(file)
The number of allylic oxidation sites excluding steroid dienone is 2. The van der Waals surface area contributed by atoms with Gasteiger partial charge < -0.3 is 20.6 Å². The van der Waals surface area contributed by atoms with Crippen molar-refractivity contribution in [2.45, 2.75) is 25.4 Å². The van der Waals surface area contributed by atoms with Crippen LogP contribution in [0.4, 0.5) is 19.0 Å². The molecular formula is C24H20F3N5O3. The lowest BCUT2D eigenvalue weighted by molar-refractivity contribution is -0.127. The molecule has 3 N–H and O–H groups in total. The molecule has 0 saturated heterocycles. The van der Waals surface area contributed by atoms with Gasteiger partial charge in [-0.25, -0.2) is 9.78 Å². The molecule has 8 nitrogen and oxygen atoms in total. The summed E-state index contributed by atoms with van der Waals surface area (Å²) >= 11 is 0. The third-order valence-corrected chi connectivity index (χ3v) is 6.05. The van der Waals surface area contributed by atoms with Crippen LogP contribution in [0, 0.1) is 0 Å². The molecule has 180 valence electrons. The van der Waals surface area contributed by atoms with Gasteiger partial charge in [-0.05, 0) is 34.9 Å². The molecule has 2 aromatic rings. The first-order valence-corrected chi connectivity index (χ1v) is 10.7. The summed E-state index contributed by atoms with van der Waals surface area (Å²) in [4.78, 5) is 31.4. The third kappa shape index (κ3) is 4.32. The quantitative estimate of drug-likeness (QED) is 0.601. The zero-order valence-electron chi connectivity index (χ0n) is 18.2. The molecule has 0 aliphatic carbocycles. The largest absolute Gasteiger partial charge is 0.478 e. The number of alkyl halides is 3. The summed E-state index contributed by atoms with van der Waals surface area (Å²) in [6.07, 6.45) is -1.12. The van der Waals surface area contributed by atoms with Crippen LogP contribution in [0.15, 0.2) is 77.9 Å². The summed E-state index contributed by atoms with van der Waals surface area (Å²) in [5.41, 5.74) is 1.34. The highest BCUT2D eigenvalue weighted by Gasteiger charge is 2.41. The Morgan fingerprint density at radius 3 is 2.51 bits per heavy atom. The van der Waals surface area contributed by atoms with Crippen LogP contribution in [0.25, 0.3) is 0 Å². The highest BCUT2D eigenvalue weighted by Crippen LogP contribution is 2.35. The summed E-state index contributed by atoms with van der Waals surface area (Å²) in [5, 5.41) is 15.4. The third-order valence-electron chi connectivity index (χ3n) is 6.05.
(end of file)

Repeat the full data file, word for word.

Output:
The number of allylic oxidation sites excluding steroid dienone is 2. The van der Waals surface area contributed by atoms with Gasteiger partial charge < -0.3 is 20.6 Å². The van der Waals surface area contributed by atoms with Crippen molar-refractivity contribution in [2.45, 2.75) is 25.4 Å². The van der Waals surface area contributed by atoms with Crippen LogP contribution in [0.4, 0.5) is 19.0 Å². The molecular formula is C24H20F3N5O3. The lowest BCUT2D eigenvalue weighted by molar-refractivity contribution is -0.127. The molecule has 3 N–H and O–H groups in total. The molecule has 0 saturated heterocycles. The van der Waals surface area contributed by atoms with Gasteiger partial charge in [-0.25, -0.2) is 9.78 Å². The molecule has 8 nitrogen and oxygen atoms in total. The summed E-state index contributed by atoms with van der Waals surface area (Å²) >= 11 is 0. The third-order valence-corrected chi connectivity index (χ3v) is 6.05. The van der Waals surface area contributed by atoms with Crippen LogP contribution in [0, 0.1) is 0 Å². The molecule has 180 valence electrons. The van der Waals surface area contributed by atoms with Gasteiger partial charge in [-0.05, 0) is 34.9 Å². The molecule has 2 aromatic rings. The first-order valence-corrected chi connectivity index (χ1v) is 10.7. The summed E-state index contributed by atoms with van der Waals surface area (Å²) in [4.78, 5) is 31.4. The third kappa shape index (κ3) is 4.32. The quantitative estimate of drug-likeness (QED) is 0.601. The zero-order valence-electron chi connectivity index (χ0n) is 18.2. The molecule has 0 aliphatic carbocycles. The largest absolute Gasteiger partial charge is 0.478 e. The number of alkyl halides is 3. The summed E-state index contributed by atoms with van der Waals surface area (Å²) in [6.07, 6.45) is -1.12. The van der Waals surface area contributed by atoms with Crippen LogP contribution in [0.15, 0.2) is 77.9 Å². The summed E-state index contributed by atoms with van der Waals surface area (Å²) in [5.41, 5.74) is 1.34. The highest BCUT2D eigenvalue weighted by Gasteiger charge is 2.41. The Morgan fingerprint density at radius 3 is 2.51 bits per heavy atom. The van der Waals surface area contributed by atoms with Crippen LogP contribution in [0.25, 0.3) is 0 Å². The highest BCUT2D eigenvalue weighted by Crippen LogP contribution is 2.35. The summed E-state index contributed by atoms with van der Waals surface area (Å²) in [5, 5.41) is 15.4. The third-order valence-electron chi connectivity index (χ3n) is 6.05.